“I Have to Forgive Him?” Ensign, Apr. 1999, 48–49
When my marriage ended in divorce, some might have thought I would be relieved. My husband, Larry*, had fallen away from the Church, and he had battered me and deserted our family. Still, I was devastated by the divorce.
Much later, after many struggles but with time and distance between Larry and me, I was finally able to make a new life for myself. I met and married a wonderful man, Jim. I was troubled, however, that he was not a member of the Church. Although we had discussed the Book of Mormon for about three years and he had been taught by several sets of missionaries, he had not been able to accept the gospel as the truth. Then one day another copy of the Book of Mormon came into his possession.
My daughter had found the book in an abandoned building across the street from where we lived and had given the book to Jim. As he began to flip through its yellowed pages, he noticed a passage underlined in red. He read the passage and then saw a note penciled in at the bottom of the page, suggesting he turn to another page. He turned to that page and found a few more verses underlined in red. The verses included a beautiful, inspired message of faith, repentance, baptism, and the Savior’s love and mission. When he finished, he looked at me and said, “I believe this book was meant for me.”
Jim was soon baptized, and we worked toward becoming sealed in the temple. But before I could take this step, I felt I first had to fully forgive my ex-husband.
A wise visiting teacher told me that as long as I nurtured my feelings of hurt, I would be unable to forgive Larry. Initially I thought she must not understand. Even though the wounds from my volatile first marriage had long since healed, I continued to carry many scars on my spirit. Wasn’t I justified in holding on to those hurt feelings? I came to realize, though, that I had to stop focusing on my pain and thinking only of myself. To forgive, I had to think of Larry. I knew I couldn’t forgive him by my own power and that I didn’t have to face it alone.
The first step was to turn to the Lord. I knew He could forgive Larry, and if I could acquire a small degree of that Christlike love, I could too. I have since learned that when you fill your heart with Christ’s love, there really isn’t room for anything else.
The second thing I needed to do was to accept this as a long-term goal. The mountain of things to forgive seemed daunting, and I knew I wasn’t strong enough to run up that mountain in one day. As a result, I was not angry or disappointed in myself when complete forgiveness did not come quickly. Rather, it was something I could work at continually until I had chipped all the resentment away.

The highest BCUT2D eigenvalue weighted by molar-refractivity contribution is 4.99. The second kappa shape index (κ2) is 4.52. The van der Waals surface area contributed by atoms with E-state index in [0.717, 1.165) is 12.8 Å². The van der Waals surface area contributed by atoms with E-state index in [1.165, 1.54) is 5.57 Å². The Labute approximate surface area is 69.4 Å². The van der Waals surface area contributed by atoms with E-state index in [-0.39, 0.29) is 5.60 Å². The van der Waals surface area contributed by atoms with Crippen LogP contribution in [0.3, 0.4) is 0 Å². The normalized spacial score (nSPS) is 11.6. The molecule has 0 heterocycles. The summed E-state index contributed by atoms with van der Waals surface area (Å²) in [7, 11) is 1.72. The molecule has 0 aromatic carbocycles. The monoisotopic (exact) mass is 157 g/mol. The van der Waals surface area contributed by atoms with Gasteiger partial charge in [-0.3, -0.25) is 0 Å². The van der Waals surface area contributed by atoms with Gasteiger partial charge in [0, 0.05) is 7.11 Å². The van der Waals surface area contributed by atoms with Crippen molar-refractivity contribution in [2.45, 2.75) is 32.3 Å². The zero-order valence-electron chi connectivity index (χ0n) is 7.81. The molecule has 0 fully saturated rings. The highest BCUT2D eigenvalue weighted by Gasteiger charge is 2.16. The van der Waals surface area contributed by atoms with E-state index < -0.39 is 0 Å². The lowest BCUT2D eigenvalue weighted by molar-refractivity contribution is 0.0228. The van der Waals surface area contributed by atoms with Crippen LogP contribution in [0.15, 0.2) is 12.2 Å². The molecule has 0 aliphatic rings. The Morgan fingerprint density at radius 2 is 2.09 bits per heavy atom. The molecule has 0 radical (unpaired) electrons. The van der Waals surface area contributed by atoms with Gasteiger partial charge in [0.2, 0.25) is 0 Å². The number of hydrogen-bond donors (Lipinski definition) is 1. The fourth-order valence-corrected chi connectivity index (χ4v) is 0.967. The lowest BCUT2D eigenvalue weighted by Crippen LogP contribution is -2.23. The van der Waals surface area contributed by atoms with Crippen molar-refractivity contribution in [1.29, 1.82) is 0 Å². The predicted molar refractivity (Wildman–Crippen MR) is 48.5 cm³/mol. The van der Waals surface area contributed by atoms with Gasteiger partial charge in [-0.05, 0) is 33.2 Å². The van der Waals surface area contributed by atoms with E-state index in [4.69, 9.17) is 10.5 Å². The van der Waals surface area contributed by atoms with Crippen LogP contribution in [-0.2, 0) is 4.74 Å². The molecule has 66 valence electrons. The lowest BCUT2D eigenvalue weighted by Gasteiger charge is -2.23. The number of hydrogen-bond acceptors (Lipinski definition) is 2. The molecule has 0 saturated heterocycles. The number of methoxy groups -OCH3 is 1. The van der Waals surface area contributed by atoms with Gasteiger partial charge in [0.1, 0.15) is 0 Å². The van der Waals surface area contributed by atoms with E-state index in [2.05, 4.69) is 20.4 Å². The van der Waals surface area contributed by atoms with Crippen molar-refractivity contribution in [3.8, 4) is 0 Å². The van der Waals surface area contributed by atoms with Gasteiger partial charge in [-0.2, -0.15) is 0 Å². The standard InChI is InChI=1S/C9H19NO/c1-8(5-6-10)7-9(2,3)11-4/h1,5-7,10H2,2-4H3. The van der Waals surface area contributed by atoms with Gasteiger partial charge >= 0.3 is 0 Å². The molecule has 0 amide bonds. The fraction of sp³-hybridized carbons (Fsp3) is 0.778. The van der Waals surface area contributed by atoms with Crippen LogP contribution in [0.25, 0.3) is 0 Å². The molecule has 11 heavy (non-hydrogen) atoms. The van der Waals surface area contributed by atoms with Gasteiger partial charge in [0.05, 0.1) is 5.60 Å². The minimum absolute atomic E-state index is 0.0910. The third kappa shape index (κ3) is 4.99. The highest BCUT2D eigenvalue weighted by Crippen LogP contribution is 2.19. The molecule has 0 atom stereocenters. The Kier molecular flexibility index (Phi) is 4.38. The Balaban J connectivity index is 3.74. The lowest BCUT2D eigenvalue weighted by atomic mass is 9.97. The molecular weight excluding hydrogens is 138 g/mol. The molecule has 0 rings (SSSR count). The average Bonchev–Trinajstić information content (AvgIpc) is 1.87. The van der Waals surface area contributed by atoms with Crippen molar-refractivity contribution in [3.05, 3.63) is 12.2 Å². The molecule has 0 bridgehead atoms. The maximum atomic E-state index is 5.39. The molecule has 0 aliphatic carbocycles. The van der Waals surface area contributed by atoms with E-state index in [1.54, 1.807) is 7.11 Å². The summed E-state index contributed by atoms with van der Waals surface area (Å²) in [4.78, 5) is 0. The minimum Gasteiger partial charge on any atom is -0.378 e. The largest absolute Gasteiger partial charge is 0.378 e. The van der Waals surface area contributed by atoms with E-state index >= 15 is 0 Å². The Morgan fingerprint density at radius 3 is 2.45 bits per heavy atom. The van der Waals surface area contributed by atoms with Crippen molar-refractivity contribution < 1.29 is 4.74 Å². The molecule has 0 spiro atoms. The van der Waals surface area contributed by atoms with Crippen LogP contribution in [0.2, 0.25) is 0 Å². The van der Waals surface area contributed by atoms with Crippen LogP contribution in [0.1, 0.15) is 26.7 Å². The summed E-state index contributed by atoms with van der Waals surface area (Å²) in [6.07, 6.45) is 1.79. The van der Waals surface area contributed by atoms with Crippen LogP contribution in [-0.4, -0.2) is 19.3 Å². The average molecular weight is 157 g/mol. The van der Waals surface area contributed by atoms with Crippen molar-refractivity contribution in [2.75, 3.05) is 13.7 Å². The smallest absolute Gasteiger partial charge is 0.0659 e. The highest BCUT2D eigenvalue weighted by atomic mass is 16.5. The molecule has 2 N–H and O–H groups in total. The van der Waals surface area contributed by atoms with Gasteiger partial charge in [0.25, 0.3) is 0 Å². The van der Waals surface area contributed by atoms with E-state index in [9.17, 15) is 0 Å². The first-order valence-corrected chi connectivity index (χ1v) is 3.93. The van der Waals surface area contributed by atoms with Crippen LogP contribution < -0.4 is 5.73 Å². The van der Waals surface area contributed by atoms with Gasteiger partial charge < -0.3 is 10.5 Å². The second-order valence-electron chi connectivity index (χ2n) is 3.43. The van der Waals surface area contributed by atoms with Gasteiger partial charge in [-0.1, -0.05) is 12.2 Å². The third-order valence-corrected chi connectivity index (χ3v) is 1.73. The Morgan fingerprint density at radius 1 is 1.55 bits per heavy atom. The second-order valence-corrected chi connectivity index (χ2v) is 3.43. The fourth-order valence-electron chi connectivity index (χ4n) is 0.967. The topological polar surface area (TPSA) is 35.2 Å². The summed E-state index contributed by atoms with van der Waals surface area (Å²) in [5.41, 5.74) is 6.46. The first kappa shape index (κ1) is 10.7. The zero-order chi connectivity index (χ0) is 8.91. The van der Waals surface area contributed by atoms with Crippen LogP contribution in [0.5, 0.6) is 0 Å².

Another step was to utilize prayer and scripture study. The prophets have told us repeatedly to read the scriptures daily. We have been promised that we can get closer to our Heavenly Father by reading the Book of Mormon than by reading any other book. I know that is true.
Eventually I was able to rid myself of all the nightmares and animosity I felt and to forgive the man who had hurt me so deeply. I was able to be sealed for time and eternity in the temple to a kind companion who leads our family today righteously with the priesthood. The Lord has richly blessed our family—surely not without trials, but we’ve been blessed with peace and love. I’m thankful for Heavenly Father’s plan that has made it all possible for me.
One day years ago after Larry’s second marriage failed, he called me to ask for my forgiveness. Our son was later married in the temple, and although Larry and his girlfriend, Sarah, were not able to attend, they waited outside the temple and came to the reception. Sarah was touched by the Spirit of the Lord and told Larry she felt he had given up something of great worth. When she returned to her home, she called the missionaries and readily accepted the gospel. Shortly after her baptism, she and Larry were married. Larry has since become active in the Church again, and both have Church callings.
A verse underlined in red in Jim’s copy of the Book of Mormon continues to inspire me: “Wherefore, ye must press forward with a steadfastness in Christ, having a perfect brightness of hope, and a love of God, and all men” (2 Ne. 31:20).